What if he hadn’t been a smart stock picker?

He got a great return, but it’s not that far above the historical average, right? And weren’t stocks beaten up during the Second World War? What has been the market return since 1947?

Fortunately for us, there’s an easy way to find out. From Don’t Quit Your Day Job, the S&P 500 Return Calculator. Plugging in May 1947 to May 2017, we have our answer.





Or 0.21% less than the return from the Walgreens stock.

I point this out not to take anything away from Mr. Gremel (or Walgreens for that matter) but to point out that he didn’t get lucky, nor did he pick a stock that significantly outperformed the rest. He didn’t buy a stinker, either. He did two really smart things.


He bought. And he held.


Truthfully, he did three smart things. He bought, he held, and he lived a very long time.



Here’s to you and me buying, holding, and living a very long time.


-Physician on FIRE


You’re still not using Empower? Track all your accounts in one place like I do.

15 thoughts on “The Sunday Best (6/11/2017)”

  1. Great story PoF! I’m also a big believer in holding for a very very long time. I’ve held certain funds for almost two decades now, and certain individual stocks for over a decade now!

    Those I’ve held the longest tend to be my best performers too!

  2. Subscribe to get more great content like this, an awesome spreadsheet, and more!
  3. That thought once crossed my mind, too, but I decided I’d rather start earning less and living more once I reach a little bit more than Enough (we’re pretty much there). But when I had the $10 Million Dream, I figured that amount of money could double every 10 years or so and 9-figures wasn’t out of the picture if I lived long enough.

    The bummer about that is that with 3% inflation, the purchasing power is halved every 24 years. So if you have $100 million in 72 years, it will be like having $12.5 million today.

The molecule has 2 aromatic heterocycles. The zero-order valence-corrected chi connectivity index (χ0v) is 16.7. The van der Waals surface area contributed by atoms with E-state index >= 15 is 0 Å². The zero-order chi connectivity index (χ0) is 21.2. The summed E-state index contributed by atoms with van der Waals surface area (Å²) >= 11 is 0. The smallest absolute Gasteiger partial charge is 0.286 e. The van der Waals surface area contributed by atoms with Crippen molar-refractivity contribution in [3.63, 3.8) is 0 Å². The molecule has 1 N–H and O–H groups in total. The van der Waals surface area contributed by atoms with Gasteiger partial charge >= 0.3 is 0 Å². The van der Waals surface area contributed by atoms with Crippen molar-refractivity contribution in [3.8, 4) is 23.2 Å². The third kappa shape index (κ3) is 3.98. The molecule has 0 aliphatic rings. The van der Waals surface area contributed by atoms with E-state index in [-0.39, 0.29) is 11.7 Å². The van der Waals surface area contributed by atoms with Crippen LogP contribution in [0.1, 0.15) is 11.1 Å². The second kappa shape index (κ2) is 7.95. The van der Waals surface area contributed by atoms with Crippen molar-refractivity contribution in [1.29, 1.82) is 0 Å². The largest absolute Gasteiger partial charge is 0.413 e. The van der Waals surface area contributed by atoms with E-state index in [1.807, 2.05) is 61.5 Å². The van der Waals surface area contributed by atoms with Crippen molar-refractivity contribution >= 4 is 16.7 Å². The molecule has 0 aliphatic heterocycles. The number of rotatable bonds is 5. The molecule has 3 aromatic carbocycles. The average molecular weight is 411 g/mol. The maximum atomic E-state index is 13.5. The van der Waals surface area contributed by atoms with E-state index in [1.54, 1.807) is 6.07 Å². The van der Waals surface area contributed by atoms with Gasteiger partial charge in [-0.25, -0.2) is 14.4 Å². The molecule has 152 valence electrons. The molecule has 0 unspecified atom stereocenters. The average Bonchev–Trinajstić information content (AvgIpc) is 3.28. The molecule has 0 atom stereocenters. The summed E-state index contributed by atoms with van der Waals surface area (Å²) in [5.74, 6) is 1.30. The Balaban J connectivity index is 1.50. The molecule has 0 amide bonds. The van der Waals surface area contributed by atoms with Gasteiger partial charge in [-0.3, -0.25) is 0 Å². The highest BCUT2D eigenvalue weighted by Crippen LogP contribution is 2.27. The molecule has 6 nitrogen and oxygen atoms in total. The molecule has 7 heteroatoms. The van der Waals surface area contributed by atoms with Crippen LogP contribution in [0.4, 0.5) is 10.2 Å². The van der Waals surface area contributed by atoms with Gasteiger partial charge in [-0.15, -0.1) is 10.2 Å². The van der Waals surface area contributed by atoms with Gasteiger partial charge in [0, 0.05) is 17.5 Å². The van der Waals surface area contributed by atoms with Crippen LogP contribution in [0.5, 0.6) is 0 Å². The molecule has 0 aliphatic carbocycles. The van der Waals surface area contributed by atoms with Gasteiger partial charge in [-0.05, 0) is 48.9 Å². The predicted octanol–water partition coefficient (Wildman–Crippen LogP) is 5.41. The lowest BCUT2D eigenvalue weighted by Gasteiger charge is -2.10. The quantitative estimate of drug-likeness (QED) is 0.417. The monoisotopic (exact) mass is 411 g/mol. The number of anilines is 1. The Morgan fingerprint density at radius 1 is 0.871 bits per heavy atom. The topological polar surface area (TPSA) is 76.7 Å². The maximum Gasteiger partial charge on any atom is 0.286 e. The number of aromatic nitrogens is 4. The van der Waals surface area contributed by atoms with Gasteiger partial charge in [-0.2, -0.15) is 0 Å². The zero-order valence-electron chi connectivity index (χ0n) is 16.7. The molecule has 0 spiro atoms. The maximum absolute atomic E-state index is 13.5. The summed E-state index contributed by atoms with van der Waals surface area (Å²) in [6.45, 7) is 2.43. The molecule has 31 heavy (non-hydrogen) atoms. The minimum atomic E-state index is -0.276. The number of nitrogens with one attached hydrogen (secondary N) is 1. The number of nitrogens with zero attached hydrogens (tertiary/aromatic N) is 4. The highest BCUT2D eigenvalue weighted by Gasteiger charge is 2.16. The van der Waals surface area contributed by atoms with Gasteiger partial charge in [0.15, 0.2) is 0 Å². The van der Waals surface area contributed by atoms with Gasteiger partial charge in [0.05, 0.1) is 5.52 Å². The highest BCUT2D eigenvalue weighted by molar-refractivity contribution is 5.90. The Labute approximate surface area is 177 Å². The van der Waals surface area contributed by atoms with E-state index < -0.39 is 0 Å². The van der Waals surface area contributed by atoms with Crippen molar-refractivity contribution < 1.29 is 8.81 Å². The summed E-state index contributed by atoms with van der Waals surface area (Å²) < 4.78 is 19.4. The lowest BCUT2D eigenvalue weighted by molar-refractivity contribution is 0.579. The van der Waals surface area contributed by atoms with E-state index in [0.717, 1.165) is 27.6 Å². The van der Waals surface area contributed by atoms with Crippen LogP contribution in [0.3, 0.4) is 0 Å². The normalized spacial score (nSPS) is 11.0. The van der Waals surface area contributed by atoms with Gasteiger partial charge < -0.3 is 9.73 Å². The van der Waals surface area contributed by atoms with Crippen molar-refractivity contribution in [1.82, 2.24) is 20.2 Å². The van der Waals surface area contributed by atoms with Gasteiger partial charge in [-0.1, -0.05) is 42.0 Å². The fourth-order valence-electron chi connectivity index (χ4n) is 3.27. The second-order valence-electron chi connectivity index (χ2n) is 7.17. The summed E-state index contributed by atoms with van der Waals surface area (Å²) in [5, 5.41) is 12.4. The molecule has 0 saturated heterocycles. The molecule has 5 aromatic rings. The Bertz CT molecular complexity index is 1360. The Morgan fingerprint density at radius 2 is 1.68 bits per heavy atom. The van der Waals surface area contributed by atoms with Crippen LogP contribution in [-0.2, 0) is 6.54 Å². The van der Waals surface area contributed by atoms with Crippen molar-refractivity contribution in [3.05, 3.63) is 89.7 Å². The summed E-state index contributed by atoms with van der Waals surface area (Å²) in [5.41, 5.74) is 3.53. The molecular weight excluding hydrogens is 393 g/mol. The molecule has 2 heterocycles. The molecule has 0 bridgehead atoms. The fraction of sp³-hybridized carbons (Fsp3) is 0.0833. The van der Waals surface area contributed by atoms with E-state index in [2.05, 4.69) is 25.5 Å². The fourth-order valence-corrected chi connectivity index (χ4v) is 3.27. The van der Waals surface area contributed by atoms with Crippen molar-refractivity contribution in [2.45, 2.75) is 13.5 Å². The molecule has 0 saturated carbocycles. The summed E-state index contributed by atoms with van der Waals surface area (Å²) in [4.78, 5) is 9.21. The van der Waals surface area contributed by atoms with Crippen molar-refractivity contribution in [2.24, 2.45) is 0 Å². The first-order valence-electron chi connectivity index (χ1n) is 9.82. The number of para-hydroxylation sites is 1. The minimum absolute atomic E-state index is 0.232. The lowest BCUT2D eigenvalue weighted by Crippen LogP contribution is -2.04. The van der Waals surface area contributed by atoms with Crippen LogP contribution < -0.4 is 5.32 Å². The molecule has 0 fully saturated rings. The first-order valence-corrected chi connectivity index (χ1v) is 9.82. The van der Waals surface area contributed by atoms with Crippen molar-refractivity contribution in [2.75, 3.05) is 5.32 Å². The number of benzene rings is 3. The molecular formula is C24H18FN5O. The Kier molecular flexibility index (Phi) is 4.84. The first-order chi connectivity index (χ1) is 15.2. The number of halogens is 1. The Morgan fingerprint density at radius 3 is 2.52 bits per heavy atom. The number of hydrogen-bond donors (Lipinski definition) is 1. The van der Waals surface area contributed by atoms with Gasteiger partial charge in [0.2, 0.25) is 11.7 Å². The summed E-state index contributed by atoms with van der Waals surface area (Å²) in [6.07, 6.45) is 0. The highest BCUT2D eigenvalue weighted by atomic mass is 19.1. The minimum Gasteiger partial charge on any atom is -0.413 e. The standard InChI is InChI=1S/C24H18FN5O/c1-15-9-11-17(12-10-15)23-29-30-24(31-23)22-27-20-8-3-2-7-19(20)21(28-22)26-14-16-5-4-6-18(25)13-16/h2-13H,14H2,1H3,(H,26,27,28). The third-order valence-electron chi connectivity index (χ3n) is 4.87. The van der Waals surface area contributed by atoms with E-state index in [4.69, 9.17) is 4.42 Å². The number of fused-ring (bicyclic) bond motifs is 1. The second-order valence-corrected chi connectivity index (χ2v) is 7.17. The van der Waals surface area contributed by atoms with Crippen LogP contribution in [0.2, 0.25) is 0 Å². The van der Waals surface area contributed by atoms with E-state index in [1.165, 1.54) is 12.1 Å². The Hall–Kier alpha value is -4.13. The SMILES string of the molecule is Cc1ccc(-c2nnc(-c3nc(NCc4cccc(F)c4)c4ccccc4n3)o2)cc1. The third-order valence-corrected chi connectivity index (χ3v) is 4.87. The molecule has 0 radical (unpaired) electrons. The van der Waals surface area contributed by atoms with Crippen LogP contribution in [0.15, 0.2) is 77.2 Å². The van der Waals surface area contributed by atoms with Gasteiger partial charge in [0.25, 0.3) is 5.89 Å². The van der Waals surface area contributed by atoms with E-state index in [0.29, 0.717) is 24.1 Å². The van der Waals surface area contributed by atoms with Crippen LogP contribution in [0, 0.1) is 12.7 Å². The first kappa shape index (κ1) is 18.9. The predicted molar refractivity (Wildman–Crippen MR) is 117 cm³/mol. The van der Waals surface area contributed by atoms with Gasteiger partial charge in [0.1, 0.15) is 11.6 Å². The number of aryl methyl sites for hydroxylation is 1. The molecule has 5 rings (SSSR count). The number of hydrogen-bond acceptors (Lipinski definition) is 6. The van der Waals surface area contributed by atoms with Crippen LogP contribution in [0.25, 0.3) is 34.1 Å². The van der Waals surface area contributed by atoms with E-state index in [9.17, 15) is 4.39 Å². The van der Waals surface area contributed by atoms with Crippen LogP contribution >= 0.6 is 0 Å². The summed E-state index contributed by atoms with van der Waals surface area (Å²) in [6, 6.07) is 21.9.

4. Regarding the guy who took $2K and made it $2MM. Compound interest IS that crazy. It’s one of the reasons why I think that within my lifetime, I’m pretty sure I’ll hit $100 million. Sounds nuts, but I think there’s a very good chance it’ll happen. Especially with people living longer.

  5. Thanks, PoF! Put Havasupai reservations on your calendar for Feb 1st. The new computer system supposedly makes things easier, but some of my friends still had better luck calling this year.
    Have a great week!

  6. I have a question on your return comparison for our Walgreens vs. S&P analysis. What did you do with the Walgreens Dividends? For example the Dividend in 2016, alone, would have been $35k (approximately we don’t know the share count) – the article doesn’t say what the investor did and I am guessing DRIP didn’t exist when the initial purchase took place.

    • I don’t think he reinvested the dividends. If you look at historical WBA prices on the Walgreens website ) the stock was worth $0.17 a share in 1972 (the earliest date they have data) and is worth about $80 today. So almost 450-fold return without dividend reinvestment and he invested 25 years before 1972.

      There’s always survivorship bias with these types of comparisons. The average company from 1947 that still exists today has probably done better than the S&P 500. But there are many stocks from 1947 that no longer exist.


      • WSP – agree on survivorship bias. I am a believer in Indexing and all the benefits that it brings. I think we can agree – this comparison is not apples to apples. That’s all.

    • Without dividends, the S&P 500 returned 7.6%. So if it’s true that he didn’t invest dividends at any point, he got nearly a 4% better return.

      Of course, there’s a lot we don’t know. We don’t know exactly when he bought it, how much he paid, whether or not he bought additional shares of Walgreens that he sold along the way, whether he bought other stocks that underperformed, the dividend question, etc…

      I do think it’s pretty cool that he presumably lived like a Mustachian long before “Mustachianism” was a virtue.


  7. I like that you compared it to the s and p and showed how small a difference in return it really was. The media portrays the whole thing as luck with stock picking. But in reality it wasn’t luck, it was compounding. Today’s future 98 year olds can do the same with index funds.

  8. I saw that article about Mr. Gremel’s Walgreens stock. With the power of a stretch IRA, your money could compound for even longer than 70 years, although your children and grandchildren would be the beneficiaries.

    • The amazing part is that Mr Gremel had been living off those Walgreens dividends for the past 50 years or so. And he was also reinvesting his dividends as well. It would be interesting to see what else does he hold in his portfolio.

      On a side note, It is good to see that I invest like a 90 year old…